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2. Abstract Painting in the 1950s

Clayton Funk

Jackson Polok in front of his painting
Jackson Pollock at the MoMA, by joansorolla Creative Commons site

Abstract Expressionism is a form of art (mainly painting) that developed after one of the most difficult periods in human history. This period began during the great depression in the 1930’s and ended with the end of World War II in 1945. When the war ended, Germany, Italy and Japan had been defeated and much of Europe and Japan were in ruins. The human loss in the Nazi concentration camps had been exposed in all of its horror and the United States had dropped atomic bombs on two Japanese cities, unleashing destructive power of an unprecedented nature. All of this, of course brought about a worldwide examination of basic human values and ethics and a period of dramatic change in art.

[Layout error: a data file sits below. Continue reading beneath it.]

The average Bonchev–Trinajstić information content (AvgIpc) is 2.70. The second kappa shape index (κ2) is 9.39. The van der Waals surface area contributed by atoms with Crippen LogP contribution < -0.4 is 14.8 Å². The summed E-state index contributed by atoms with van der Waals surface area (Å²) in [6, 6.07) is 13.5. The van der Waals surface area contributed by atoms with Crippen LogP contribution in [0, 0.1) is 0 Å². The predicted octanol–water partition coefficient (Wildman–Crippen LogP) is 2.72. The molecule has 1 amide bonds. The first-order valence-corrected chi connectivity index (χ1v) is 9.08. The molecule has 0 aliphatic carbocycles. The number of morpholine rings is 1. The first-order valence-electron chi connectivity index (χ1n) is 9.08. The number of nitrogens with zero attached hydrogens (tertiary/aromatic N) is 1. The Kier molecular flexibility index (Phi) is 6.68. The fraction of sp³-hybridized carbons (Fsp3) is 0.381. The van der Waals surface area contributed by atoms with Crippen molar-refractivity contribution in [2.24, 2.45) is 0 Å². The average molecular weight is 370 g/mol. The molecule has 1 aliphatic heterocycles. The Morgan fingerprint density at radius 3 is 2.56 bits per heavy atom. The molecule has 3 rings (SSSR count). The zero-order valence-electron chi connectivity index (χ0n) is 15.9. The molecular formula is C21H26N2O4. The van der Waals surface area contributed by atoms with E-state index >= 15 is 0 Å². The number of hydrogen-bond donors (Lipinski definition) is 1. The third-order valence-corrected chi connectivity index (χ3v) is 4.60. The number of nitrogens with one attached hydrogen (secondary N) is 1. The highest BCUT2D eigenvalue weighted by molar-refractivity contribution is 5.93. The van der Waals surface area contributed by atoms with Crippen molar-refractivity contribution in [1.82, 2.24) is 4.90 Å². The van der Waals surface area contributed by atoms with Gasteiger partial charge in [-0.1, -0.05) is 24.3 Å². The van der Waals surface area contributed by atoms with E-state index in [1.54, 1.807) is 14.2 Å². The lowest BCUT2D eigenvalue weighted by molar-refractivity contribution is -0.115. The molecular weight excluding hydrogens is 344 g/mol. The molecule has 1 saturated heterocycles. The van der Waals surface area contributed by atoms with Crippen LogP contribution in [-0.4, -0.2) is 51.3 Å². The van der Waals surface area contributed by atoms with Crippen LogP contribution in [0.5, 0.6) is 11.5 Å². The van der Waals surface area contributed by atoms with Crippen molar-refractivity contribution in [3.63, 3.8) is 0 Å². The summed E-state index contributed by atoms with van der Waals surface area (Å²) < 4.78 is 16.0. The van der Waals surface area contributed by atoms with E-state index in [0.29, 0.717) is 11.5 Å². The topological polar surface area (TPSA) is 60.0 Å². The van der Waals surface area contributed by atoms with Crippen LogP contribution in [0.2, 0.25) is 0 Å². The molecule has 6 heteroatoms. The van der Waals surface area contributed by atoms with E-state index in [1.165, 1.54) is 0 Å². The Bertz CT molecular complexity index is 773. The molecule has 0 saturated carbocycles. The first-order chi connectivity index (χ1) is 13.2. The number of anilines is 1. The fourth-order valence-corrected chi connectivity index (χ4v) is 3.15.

Although both the Great Depression and World War II were great disasters, these events were important in forcing a number of the European avant-garde artists to flee Europe for the safety of the Americas, where they also influenced many younger artists in the United States. It is difficult to know exactly how much this migration affected American art, but part of its impact was that for the first time, American artists became internationally recognized for their new vision and a new artistic vocabulary, all of which soon became known as Abstract Expressionism.

Clement Greenberg was an important critic in the twentieth century, who was very influential in the promotion of Abstract Expressionism. Watch this video to learn about this perspective on art. See this video at:

These artists, like others earlier in the century, began to express their feelings and thoughts in abstract form. However, the difference here was that they expressed these abstract ideas and feelings with an energy that had never been seen before as they tried to draw upon their deepest essence, or a pure expression, from which generated excitement and even torment into a concrete form. They also took artistic license to an extreme that had never been seen before; and in doing so, they redefined what could be considered art and artistic process.